ROCKVILLE -- His highly publicized recycling program in ruins, an angry Montgomery County Executive Douglas M. Duncan yesterday demanded an apology from those he holds responsible: the Sierra Club, the Audubon Society, the County Council and his own advisers.
"They're crazy," Duncan raged at a news conference staged before a mound of old newspapers and cardboard at the county recycling center. "They question whether people will recycle. What an insult to the people of this county."
But those criticized by Duncan say the executive is blaming them to shift the focus away from his flawed and costly recycling program.
"If Rachel Carson were alive, he'd probably be blaming her," said County Council spokesman Patrick Lacefield, referring to the environmental writer and author of "Silent Spring."
Council member Nancy Dacek, a self-taught garbage expert, said Duncan is just not used to being told no.
"I'm not mad at Doug. He's just acting out," said the woman whose e-mail address is firstname.lastname@example.org.
Montgomery hopes to reach 50 percent recycling by the end of next year and has been negotiating with Office Paper Systems of Gaithersburg since 1996 to handle all residential paper and cardboard. Residents recycle newspapers, and several communities are part of a mixed-paper pilot program.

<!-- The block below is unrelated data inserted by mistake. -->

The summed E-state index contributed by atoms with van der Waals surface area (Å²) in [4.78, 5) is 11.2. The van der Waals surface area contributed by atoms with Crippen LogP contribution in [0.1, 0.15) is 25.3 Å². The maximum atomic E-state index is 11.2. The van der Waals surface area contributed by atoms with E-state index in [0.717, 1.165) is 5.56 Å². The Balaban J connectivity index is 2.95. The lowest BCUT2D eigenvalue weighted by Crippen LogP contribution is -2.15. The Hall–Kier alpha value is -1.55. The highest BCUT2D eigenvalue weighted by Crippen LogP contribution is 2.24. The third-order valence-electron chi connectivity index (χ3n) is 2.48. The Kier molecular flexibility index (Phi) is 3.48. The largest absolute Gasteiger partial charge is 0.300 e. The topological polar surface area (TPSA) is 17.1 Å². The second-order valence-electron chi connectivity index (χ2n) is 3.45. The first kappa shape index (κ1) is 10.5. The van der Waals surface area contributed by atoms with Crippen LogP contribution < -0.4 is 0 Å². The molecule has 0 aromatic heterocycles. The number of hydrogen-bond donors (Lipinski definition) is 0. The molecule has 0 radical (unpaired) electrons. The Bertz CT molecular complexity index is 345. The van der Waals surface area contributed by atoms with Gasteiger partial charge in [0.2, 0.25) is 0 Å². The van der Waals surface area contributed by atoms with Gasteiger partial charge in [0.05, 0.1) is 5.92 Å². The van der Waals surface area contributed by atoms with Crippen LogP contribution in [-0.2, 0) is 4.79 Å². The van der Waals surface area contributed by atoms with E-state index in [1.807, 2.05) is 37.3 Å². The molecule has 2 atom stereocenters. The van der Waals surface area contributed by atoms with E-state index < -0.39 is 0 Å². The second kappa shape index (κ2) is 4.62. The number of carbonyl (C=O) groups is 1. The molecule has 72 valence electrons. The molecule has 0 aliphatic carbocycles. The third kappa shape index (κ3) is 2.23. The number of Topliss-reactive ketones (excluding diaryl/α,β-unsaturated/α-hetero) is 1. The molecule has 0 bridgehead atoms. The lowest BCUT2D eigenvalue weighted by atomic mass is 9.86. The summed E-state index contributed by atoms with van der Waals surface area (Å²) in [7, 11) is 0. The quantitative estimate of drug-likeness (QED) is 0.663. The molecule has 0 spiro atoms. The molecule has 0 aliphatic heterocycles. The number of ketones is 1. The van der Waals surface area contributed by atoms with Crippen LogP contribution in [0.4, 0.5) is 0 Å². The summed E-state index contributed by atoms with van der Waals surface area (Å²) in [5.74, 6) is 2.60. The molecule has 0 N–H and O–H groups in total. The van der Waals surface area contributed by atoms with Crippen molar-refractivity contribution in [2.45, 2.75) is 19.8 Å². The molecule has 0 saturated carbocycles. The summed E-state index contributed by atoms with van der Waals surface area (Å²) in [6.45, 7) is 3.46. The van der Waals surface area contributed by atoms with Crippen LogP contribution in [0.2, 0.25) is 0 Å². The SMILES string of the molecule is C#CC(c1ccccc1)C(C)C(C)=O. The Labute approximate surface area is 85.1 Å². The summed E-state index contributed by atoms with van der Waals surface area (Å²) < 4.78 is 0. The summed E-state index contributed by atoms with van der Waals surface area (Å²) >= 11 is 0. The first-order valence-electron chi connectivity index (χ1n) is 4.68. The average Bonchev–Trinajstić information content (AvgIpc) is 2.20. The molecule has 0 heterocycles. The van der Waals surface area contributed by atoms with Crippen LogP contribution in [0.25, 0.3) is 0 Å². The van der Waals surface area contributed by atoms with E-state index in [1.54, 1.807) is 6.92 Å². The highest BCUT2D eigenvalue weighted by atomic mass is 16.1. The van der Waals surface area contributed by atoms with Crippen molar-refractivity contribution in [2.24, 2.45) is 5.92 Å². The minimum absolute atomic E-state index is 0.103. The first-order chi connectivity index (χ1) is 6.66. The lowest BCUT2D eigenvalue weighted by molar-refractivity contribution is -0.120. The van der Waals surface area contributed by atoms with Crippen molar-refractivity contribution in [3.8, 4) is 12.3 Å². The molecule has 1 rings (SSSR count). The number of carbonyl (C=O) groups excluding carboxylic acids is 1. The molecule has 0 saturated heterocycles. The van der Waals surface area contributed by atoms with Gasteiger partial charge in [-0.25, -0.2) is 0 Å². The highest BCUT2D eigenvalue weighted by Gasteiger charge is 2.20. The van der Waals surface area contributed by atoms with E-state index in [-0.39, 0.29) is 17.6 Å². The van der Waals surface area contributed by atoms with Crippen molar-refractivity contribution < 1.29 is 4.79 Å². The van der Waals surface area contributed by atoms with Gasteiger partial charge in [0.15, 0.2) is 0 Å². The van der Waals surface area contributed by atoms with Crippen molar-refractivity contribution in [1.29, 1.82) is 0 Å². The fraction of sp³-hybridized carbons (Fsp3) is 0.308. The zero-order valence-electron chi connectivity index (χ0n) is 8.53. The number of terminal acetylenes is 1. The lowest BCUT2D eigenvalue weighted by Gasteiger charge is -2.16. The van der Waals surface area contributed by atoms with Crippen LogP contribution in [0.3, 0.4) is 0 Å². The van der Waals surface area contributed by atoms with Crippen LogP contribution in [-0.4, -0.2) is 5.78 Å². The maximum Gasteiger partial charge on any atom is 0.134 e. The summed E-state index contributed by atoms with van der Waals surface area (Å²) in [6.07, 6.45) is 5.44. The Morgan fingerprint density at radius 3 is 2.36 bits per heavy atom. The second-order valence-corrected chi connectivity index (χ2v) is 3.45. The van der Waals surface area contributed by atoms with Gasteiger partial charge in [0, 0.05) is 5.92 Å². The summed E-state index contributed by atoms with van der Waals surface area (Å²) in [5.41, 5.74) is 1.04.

Three weeks ago, Duncan kicked off a $2 million public relations campaign to reach the goal, timed to coincide with the completion of the contract with OPS.
But the County Council this week refused to pay for the first year of the 10-year deal he negotiated, saying it was too expensive.
The contract would have required the county to guarantee 115,000 tons of mixed paper each year, regardless of how much was collected. Estimates by county analysts put the annual tonnage at closer to 70,000, meaning taxpayers could be stuck with a bill of $400,000 a year for paper not collected.
Duncan said the recycling contract would cost each household $9 a year under a "worst-case scenario," but the bill would most likely be closer to $6 annually. "That's $6 to help save the environment," he noted.
The executive then warned that OPS might sue the county for breach of contract. Such a lawsuit could also put in jeopardy the county's newspaper recycling program, which the firm was scheduled to take over as part of the deal.
Chaz Miller, an official with the National Solid Waste Management Association and chairman of a solid waste advisory committee who was appointed by Duncan, said he tried to raise concerns with the executive during a meeting about six months ago.
"We made it clear that we had serious misgivings. We warned him that there were serious flaws in their program, that it was irresponsible economics" said Miller.
Duncan said the group never told him to kill the deal.
At yesterday's event, Duncan predicted public backlash against the council.
"I want the public to start calling them. They're already getting calls. I think the pressure is going to build," he said.
Lacefield, the council spokesman, said the phones have been quiet. "We're handling the calls. Both of them."
Pub Date: 5/19/99